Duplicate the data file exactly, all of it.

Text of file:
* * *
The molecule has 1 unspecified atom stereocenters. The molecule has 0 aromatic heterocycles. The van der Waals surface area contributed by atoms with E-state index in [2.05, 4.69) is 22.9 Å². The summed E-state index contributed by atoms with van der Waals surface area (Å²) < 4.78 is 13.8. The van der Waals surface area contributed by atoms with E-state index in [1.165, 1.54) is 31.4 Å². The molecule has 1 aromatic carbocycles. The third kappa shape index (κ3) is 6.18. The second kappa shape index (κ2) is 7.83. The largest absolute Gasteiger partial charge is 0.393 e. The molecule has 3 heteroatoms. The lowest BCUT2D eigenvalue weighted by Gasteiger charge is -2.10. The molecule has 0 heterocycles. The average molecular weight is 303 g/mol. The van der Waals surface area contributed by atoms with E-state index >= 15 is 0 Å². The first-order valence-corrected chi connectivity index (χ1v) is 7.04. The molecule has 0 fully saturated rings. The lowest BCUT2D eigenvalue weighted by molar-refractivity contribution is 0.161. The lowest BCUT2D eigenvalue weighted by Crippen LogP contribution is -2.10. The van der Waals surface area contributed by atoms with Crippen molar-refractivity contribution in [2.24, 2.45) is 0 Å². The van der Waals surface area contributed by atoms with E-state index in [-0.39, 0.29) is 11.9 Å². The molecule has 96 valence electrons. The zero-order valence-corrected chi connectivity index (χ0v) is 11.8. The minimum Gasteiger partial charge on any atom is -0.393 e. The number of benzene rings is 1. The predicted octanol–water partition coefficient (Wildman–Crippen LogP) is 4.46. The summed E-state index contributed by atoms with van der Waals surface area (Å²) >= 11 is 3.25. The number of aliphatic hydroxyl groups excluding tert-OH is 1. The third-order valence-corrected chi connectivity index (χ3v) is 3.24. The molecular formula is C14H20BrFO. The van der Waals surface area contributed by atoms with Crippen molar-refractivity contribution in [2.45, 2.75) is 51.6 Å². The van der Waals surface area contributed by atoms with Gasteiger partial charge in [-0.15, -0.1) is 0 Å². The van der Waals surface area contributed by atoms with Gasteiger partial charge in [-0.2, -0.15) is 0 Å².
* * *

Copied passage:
The molecule has 1 unspecified atom stereocenters. The molecule has 0 aromatic heterocycles. The van der Waals surface area contributed by atoms with E-state index in [2.05, 4.69) is 22.9 Å². The summed E-state index contributed by atoms with van der Waals surface area (Å²) < 4.78 is 13.8. The van der Waals surface area contributed by atoms with E-state index in [1.165, 1.54) is 31.4 Å². The molecule has 1 aromatic carbocycles. The third kappa shape index (κ3) is 6.18. The second kappa shape index (κ2) is 7.83. The largest absolute Gasteiger partial charge is 0.393 e. The molecule has 3 heteroatoms. The lowest BCUT2D eigenvalue weighted by Gasteiger charge is -2.10. The molecule has 0 heterocycles. The average molecular weight is 303 g/mol. The van der Waals surface area contributed by atoms with E-state index >= 15 is 0 Å². The first-order valence-corrected chi connectivity index (χ1v) is 7.04. The molecule has 0 fully saturated rings. The lowest BCUT2D eigenvalue weighted by molar-refractivity contribution is 0.161. The lowest BCUT2D eigenvalue weighted by Crippen LogP contribution is -2.10. The van der Waals surface area contributed by atoms with Crippen molar-refractivity contribution in [2.24, 2.45) is 0 Å². The van der Waals surface area contributed by atoms with E-state index in [-0.39, 0.29) is 11.9 Å². The molecule has 96 valence electrons. The zero-order valence-corrected chi connectivity index (χ0v) is 11.8. The minimum Gasteiger partial charge on any atom is -0.393 e. The number of benzene rings is 1. The predicted octanol–water partition coefficient (Wildman–Crippen LogP) is 4.46. The summed E-state index contributed by atoms with van der Waals surface area (Å²) >= 11 is 3.25. The number of aliphatic hydroxyl groups excluding tert-OH is 1. The third-order valence-corrected chi connectivity index (χ3v) is 3.24. The molecular formula is C14H20BrFO. The van der Waals surface area contributed by atoms with Crippen molar-refractivity contribution in [2.45, 2.75) is 51.6 Å². The van der Waals surface area contributed by atoms with Gasteiger partial charge in [-0.15, -0.1) is 0 Å². The van der Waals surface area contributed by atoms with Gasteiger partial charge in [-0.2, -0.15) is 0 Å².